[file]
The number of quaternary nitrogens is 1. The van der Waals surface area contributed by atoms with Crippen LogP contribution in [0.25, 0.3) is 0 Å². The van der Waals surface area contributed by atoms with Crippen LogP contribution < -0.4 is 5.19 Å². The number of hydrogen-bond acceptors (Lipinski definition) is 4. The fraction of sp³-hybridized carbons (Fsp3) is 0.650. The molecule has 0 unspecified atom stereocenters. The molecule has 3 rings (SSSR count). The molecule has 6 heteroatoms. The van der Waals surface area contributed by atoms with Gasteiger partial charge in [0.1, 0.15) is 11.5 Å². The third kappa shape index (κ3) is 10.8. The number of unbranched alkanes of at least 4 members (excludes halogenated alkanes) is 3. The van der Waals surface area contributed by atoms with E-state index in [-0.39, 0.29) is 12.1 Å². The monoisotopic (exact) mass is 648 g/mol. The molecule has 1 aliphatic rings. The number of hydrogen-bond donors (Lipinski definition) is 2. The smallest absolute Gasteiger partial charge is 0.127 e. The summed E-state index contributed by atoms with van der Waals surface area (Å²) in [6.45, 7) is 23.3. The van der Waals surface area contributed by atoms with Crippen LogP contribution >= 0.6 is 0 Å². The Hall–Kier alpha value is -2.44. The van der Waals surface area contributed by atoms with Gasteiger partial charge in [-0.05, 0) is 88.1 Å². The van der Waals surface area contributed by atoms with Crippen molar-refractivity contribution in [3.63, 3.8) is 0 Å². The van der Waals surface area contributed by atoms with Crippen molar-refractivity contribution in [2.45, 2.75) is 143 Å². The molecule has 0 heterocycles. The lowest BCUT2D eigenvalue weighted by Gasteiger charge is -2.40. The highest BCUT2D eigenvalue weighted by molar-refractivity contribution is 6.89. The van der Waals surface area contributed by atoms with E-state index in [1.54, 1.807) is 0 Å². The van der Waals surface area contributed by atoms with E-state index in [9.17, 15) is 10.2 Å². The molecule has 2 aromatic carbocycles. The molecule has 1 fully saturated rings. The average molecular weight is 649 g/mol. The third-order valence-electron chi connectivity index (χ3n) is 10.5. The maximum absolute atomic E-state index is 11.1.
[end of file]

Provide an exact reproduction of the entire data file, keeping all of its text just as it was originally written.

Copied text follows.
The number of quaternary nitrogens is 1. The van der Waals surface area contributed by atoms with Crippen LogP contribution in [0.25, 0.3) is 0 Å². The van der Waals surface area contributed by atoms with Crippen LogP contribution < -0.4 is 5.19 Å². The number of hydrogen-bond acceptors (Lipinski definition) is 4. The fraction of sp³-hybridized carbons (Fsp3) is 0.650. The molecule has 0 unspecified atom stereocenters. The molecule has 3 rings (SSSR count). The molecule has 6 heteroatoms. The van der Waals surface area contributed by atoms with Gasteiger partial charge in [0.1, 0.15) is 11.5 Å². The third kappa shape index (κ3) is 10.8. The number of unbranched alkanes of at least 4 members (excludes halogenated alkanes) is 3. The van der Waals surface area contributed by atoms with E-state index in [-0.39, 0.29) is 12.1 Å². The monoisotopic (exact) mass is 648 g/mol. The molecule has 1 aliphatic rings. The number of hydrogen-bond donors (Lipinski definition) is 2. The smallest absolute Gasteiger partial charge is 0.127 e. The summed E-state index contributed by atoms with van der Waals surface area (Å²) in [6.45, 7) is 23.3. The van der Waals surface area contributed by atoms with Crippen LogP contribution >= 0.6 is 0 Å². The Hall–Kier alpha value is -2.44. The van der Waals surface area contributed by atoms with Gasteiger partial charge in [-0.05, 0) is 88.1 Å². The van der Waals surface area contributed by atoms with Crippen molar-refractivity contribution in [3.63, 3.8) is 0 Å². The van der Waals surface area contributed by atoms with Crippen molar-refractivity contribution in [2.45, 2.75) is 143 Å². The molecule has 0 heterocycles. The lowest BCUT2D eigenvalue weighted by Gasteiger charge is -2.40. The highest BCUT2D eigenvalue weighted by molar-refractivity contribution is 6.89. The van der Waals surface area contributed by atoms with E-state index in [1.54, 1.807) is 0 Å². The van der Waals surface area contributed by atoms with E-state index in [9.17, 15) is 10.2 Å². The molecule has 2 aromatic carbocycles. The molecule has 1 fully saturated rings. The average molecular weight is 649 g/mol. The third-order valence-electron chi connectivity index (χ3n) is 10.5. The maximum absolute atomic E-state index is 11.1.